Home » News
Home » News

Investigation of Utah police chief looked at dating, speeding

Published January 28, 2014 12:54 pm

Resignation • Greg Whinham married a Roy records clerk two days after resigning.
This is an archived article that was published on sltrib.com in 2014, and information in the article may be outdated. It is provided only for personal research purposes and may not be reprinted.

Before he resigned last year, an investigation found the Roy police chief violated policy by going on a date with a subordinate, that he sped with teenagers in his car and gave a business owner access to a police department computer, according to an investigation report.

The subordinate's name is redacted, but Weber County marriage records show the former police chief, Greg Whinham, 55, married the department's records clerk, Kristan Lindstrom, in a ceremony July 19 in Roy. That was two days after Whinham resigned. He had been on administrative leave since June 19.

Roy City Recorder Amy Mortenson on Thursday said Lindstrom, 28, is no longer employed with Roy.

Whinham did not respond to messages seeking comment.

Roy provided a redacted copy of the investigation report earlier this month after a request by The Salt Lake Tribune and mediation through the state records ombudsman. It provides the first details of the allegations that led to Whinham's resignation.

The investigation was conducted by the Layton city attorney. The report, dated July 3, says dating a subordinate was the primary allegation, but other accusations later came to light.

Whinham acknowledged texting and starting a personal relationship with the subordinate, according to the report. That led to a date June 1, the report says.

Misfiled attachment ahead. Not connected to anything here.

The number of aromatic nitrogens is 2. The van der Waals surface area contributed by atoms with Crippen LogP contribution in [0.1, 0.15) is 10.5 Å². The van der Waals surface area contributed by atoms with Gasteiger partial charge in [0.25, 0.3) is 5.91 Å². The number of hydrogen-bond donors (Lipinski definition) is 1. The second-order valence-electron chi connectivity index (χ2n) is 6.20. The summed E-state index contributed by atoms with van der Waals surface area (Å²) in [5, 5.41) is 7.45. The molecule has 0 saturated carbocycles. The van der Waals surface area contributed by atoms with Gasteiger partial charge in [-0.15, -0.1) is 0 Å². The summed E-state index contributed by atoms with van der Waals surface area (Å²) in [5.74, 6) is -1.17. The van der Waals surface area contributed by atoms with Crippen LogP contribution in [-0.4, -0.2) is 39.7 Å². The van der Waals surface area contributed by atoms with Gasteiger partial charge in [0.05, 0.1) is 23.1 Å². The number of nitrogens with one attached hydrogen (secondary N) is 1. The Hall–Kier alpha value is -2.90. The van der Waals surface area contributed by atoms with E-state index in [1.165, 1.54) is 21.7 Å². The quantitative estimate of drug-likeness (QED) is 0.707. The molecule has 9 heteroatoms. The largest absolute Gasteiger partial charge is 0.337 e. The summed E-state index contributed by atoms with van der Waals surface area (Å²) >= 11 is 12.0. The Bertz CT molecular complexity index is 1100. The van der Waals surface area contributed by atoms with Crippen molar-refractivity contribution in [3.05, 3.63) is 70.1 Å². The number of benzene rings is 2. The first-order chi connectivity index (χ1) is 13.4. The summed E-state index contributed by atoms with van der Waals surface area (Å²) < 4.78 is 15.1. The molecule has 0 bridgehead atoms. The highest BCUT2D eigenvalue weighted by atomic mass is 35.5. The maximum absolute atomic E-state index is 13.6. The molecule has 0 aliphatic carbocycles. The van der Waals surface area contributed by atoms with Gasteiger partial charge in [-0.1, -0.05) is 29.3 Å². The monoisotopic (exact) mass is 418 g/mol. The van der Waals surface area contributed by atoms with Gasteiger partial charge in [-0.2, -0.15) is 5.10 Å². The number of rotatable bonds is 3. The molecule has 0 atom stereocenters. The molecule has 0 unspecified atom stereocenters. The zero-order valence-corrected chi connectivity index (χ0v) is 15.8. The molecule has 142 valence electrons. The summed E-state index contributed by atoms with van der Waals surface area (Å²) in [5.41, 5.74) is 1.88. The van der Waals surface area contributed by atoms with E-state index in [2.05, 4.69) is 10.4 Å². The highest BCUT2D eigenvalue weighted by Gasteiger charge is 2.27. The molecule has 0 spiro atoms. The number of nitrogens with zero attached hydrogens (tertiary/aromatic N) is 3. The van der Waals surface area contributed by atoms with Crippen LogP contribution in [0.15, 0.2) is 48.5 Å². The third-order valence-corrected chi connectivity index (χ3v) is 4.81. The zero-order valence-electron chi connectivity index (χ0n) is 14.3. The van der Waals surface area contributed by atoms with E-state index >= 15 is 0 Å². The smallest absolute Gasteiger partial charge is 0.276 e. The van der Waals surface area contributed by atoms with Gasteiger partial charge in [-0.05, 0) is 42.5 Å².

"After that date, and seeing the relationship evolving, Greg Whinham checked the City's policies and then contacted the City Manager to inform him of the relationship," the report says. "On June 3, 2013 supervisory changes were made."

But Whinham had already violated the policy against dating subordinates, the report says.

The Layton attorney also found two Roy police employees received what was described as "special treatment." The report says one of those employees received more special treatment than the other, including spending long spans of time in Whinham's office. The names of the employees are redacted. It is unclear whether one of them was Lindstrom.

Whinham also allowed a business owner to use his computer. The then-chief proctored an exam the business owner was taking online through Utah State University, according to the report. Roy policy says only city employees and their immediate family, under supervision of the employees, can use the computers.

In another episode, Whinham had two Roy High students working in a police internship program in his car as he sped, the report says. Whinham claimed he was going "80-ish," the report says, though witnesses place his speed in excess of 90 mph after dark and outside of school hours. The report says the necessary permission forms for the two girls had not been requested or obtained. The report does not specify where Whinham was driving.


Twitter: @natecarlisle






Reader comments on sltrib.com are the opinions of the writer, not The Salt Lake Tribune. We will delete comments containing obscenities, personal attacks and inappropriate or offensive remarks. Flagrant or repeat violators will be banned. If you see an objectionable comment, please alert us by clicking the arrow on the upper right side of the comment and selecting "Flag comment as inappropriate". If you've recently registered with Disqus or aren't seeing your comments immediately, you may need to verify your email address. To do so, visit disqus.com/account.
See more about comments here.
comments powered by Disqus